is normal and not bacterial infection…

My guess is it's ok.

Question #3: Did I kill my yeast by adding it to the boiled water
too soon?

Sounds like you did kill your yeast. Add some now and it should be ok.

Question #4: When should I rack to a secondary fermenter?

When it's ready and you have time? I don't mean to be flippant, but I
guess this goes along with our laxness at gravity readings. When the dead
yeasties build up on the bottom, when we haven't messed with the batch
recently, when we get together to do brew stuff, if we think it's time to
rack, we rack. "Relax, don't worry, have a homebrew."

Question #5: What should the final gravity be, given the 15 lbs
of honey per 5 gallons?

I really don't know. Our standard batch of mead has 10 lbs of honey per
5 gallon batch. We have used a bit more for some and bit less for others,
but I don't think we've ever used that much. I do have a friend that used
15 lbs of honey per 5 gallon batch in a traditional mead. It took forever
to age. It's been 5 years in the bottle and it's getting really close to
*there* now. Generally speaking it seems like the more honey, the longer
it will take to age.

We've only been brewing for a couple of years now. Other people on this
list have been brewing much longer, and obviously know much more than we
do. Some of our friends have been brewing for well over a decade, though,
so we've been drinking mead for much longer than we've been brewing it, and
we have sampled brews that were truely well aged. So far we haven't brewed a
batch that we thought was *bad*, but most (or all) of our's are also not
sufficiently aged to be at their best. Some of our earlier batches are
getting damn good, though, IMHO.

Subject: Approaching Final Gravity…
Date: Sun, 1 Sep 1996 15:07:37 -0400

Fellow bottle washers,

This summer I have started my first meads/melomels using WYeast dry
and sweet mead liquid yeasts. During the second racking of my
blueberry melomel, at six weeks, fermentatin seems to have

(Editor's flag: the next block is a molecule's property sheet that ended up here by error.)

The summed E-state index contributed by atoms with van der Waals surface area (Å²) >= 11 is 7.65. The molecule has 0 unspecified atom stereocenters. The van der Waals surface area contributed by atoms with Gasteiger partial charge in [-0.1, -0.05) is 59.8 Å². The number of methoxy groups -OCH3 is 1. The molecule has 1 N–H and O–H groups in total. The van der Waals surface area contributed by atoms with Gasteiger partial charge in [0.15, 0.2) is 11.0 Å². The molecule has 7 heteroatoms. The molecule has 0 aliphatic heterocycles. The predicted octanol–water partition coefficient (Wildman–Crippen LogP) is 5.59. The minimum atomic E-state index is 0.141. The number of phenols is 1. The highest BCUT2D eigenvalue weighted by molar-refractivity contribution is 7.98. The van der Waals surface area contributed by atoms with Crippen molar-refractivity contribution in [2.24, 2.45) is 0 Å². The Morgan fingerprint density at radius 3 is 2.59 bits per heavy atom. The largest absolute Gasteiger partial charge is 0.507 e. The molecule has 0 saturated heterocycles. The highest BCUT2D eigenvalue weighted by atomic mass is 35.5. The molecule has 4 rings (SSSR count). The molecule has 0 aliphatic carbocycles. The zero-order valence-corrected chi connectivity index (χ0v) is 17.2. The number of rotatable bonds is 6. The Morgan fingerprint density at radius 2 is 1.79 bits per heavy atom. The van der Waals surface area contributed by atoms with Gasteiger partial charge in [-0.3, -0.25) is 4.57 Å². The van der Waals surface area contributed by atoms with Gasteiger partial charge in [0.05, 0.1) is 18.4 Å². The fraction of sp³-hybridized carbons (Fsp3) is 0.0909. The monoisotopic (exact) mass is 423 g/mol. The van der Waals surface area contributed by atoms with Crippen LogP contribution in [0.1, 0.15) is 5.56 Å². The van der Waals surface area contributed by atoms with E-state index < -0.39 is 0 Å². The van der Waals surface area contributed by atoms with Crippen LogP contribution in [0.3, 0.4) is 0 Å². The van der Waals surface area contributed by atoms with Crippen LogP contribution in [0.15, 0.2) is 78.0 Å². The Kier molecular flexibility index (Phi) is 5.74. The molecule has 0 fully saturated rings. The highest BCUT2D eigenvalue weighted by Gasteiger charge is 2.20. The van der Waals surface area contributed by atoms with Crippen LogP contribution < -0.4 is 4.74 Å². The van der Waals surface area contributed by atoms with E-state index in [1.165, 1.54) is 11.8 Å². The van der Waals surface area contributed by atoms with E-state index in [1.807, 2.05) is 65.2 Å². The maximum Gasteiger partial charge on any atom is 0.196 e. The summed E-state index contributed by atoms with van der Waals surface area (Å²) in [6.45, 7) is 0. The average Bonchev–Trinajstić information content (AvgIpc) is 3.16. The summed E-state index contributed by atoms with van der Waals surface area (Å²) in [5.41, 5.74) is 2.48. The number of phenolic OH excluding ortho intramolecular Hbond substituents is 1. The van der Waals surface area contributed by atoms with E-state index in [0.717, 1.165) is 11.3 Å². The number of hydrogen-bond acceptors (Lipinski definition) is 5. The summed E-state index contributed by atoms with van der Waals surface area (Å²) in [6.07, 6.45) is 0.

significantly decreased. No bubbles are seen on the surface,
although the airlock shows some very slow movement. The s.g. has
dropped to 1.026 from an o.g. of 1.085. After worrying a bit, (I
know Papazian's reccomendations) I added a half tsp. of yeast
extract in one cup preboiled water with no obvious change, (a
mistake?). Can anyone tell me if the activity I've observed is
normal and possibly what the expected final gravity of a melomel
using liquid sweet mead yeast might be?

We just bottled a blueberry mead. We used a dry package of Lalvin EC 1118
Champagne Yeast, prestarted a couple days earlier in a honey/water mix. It
had 10 lbs of honey per 5 gallon batch. This mead went from brew to bottle
faster than any other mead we've done to date. One month. We brewed it
and put it into a glass carboy for the primary, using a large tube as a
blow-off tube, rather than a cork and bubble lock. Then we got busy and
didn't have a chance to rack when we meant to. We never took an og. When
we racked the gravity was already down to 0.996, so the next time we got
together to do brew stuff we bottled it. Tasted ok, young and raw, but
with potential. But then I say that about all our meads. 😉

Since we treat brewing as more art than science, I have no idea of what
sort of final gravity you should expect, or even know how to define normal
activity. We had one batch that was slow to start fermenting. We added
more yeast and it finally took off. Fermentation slowed and we bottled,
thinking it had to be done. It wasn't. Four small bottles blew up on us.
We put it back into a carboy with more tea (it was flavored with herbal tea
to begin with, so we just added more of the same kind) and more yeast,
yeast nutrient, and some ascorbic acid to help prevent occidation, and let
it perk along. We finally bottled it, more than a year after it was
originally brewed. That was 7 months ago. At last tasting it still needed
some aging, didn't seem to be quite there yet, but definately getting